What corporate logic underlay the rapid renovation and ticket sales? What mechanisms of accountability (or lack, thereof) allowed a private company to risk the lives of citizens on a publicly owned attraction? Whose interests did the Morbi-Oreva PPP serve, and at what cost?
Public institutions, accountability
I do not naively believe that public institutions always succeed in serving citizens. The irrigation bureaucracy’s doings before and after the Machchhu dam disaster amply demonstrate how governments also fail in their obligations to public wellbeing and accountability.
Nonetheless, public institutions offer at least the prima facie promise of action in public interest. When they fail that promise, they must answer to citizens – through the electoral process and transparency mechanisms. If not for a blatantly unethical political intervention, the Machchhu commission of inquiry would have laid bare numerous public sector failings for all the world to see.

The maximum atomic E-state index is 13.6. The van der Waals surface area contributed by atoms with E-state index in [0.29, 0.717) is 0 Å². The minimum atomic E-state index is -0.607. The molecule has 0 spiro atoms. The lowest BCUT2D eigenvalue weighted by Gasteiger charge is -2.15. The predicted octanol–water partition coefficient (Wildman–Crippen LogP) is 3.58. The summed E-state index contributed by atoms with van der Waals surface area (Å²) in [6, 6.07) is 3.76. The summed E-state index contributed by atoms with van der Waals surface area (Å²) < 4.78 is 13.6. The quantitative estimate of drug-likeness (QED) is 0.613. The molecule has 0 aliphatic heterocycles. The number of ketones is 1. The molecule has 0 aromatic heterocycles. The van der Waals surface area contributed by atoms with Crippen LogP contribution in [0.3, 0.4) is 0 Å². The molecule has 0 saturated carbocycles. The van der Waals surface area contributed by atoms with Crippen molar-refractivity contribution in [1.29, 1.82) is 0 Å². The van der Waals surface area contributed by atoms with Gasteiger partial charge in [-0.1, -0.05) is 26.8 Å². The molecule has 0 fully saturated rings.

Even with the coverup, the disaster led to a government safety review of all of Gujarat’s major dams in the 1980s. In many PPP arrangements, by contrast, the private-sector entity can walk away from failures – profits banked, risks shifted, truths obscured, justice unfulfilled.
Monday’s judicial milestones mark the first steps in a long investigative journey. Individual actors and structural deficiencies will doubtless feature prominently. Considering the history (and false histories) of the Machchhu dam disaster, I hope we will also attend to underlying systemic issues, including the skewed incentives and obligations that can plague PPPs.
By looking beyond surface causes to the broader social problems within which they unfold, we can produce a more comprehensive account of the swinging bridge tragedy – one that truly ensures justice for its victims.
Utpal Sandesara is a physician and social researcher based in Los Angeles, California. His second book project focuses on the lived experience of sex-selective abortion among Gujarati families and medical providers.